On the weekend a friend who came to stay bought me a bag of locally grown chestnuts, I decided to roast then purée them.

Peeling chestnuts requires patience; it involves removing both the shell and the bitter-tasting layer of thin brown skin. It is easier, but just as time-consuming, to peel chestnuts if they have been cooked and are still hot. To prevent chestnuts from bursting when cooked, use the point of a knife to make a cross-shaped incision on the rounded side of the shell.

Chestnuts can be peeled in one of three ways. (If they are not completely cooked before they are peeled, be sure to finish cooking them afterward or they will be difficult to digest.)

The first method is to simply remove the shell and the skin of raw chestnuts with a small, very sharp knife. The second method involves piercing a hole in each of the chestnuts, then roasting them until they burst open. Allow them to cool before peeling them. The third option is to boil the chestnuts after making an incision in the shell. In this case, they should be peeled while still hot. I chose the roasting method with the skins on. It wasn't difficult but was time consuming and without the many hands here staying for the weekend I might have gotten completely bored very quickly, but I handed over the laborious task to my friend Annie, who decided she needed extra champagne to compensate for tall the extra work she was doing.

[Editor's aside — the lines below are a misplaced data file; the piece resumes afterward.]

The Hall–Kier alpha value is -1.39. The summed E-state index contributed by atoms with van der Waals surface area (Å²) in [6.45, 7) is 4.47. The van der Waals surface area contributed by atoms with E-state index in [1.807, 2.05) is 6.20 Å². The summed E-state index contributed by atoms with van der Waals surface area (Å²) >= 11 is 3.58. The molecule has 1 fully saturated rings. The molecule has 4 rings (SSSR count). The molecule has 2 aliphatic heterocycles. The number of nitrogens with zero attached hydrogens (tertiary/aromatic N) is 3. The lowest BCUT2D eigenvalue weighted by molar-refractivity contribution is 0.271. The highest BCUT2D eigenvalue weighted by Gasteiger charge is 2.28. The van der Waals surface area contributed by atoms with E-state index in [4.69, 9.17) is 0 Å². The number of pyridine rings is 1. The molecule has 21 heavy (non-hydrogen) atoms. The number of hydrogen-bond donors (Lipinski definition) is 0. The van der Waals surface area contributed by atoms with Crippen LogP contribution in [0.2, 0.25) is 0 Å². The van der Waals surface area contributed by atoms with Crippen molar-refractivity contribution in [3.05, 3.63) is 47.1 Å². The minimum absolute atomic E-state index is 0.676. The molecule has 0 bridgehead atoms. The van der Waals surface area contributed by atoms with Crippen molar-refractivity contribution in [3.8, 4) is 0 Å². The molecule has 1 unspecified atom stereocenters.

After roasting and cooling just enough to handle them, Annie rpoceeded tor emove the skins and scrape the nut meat into a bowl. I then placed all the nut meat ina  saucepan and covered it with water and boiled it for a few minutes to further soften it. If you don't do this, it might be indigestible as the roasting may not be enough to cook the nutmeat.

I then placed the nutmeat and the water it was boiling in, into a blender and added enough icing sugar to taste, a little marsala and some cream and pureed it.

I used it as a base under a chocolate pannacotta I had made for dessert and topped it all with a raspberry and strawberry coulis which I also made.

I have enough leftover for this weekend and am going to serve it in a meringue shell filled then topped with Chantilly Cream, known as a Mont Blanc.

Here's a few other uses for chestnuts you might like to try…

  • Chestnuts can be boiled, steamed, braised, or roasted. They are added to soups, stuffings, and salads.
  • Peeled whole chestnuts are canned in water or syrup, candied or crystallized with sugar (marrons glacés), preserved in alcohol, and used to make sweetened or unsweetened jams and purees.
  • Chestnuts are ground into a flour that is added to cakes or made into flat cakes (polenta), pancakes, waffles, porridge, or bread.
  • Chestnut puree is used to flavour ices, puddings, pastry creams, Bavarian cream, pies, and the like.
  • In Europe, chestnuts are traditionally served with game and poultry, especially during the Christmas and New Year season; in France and Italy, they are served as an alternative to other vegetable side dishes like potatoes.
  • In Sardinia and Corsica, chestnuts are the main ingredients in several special dishes.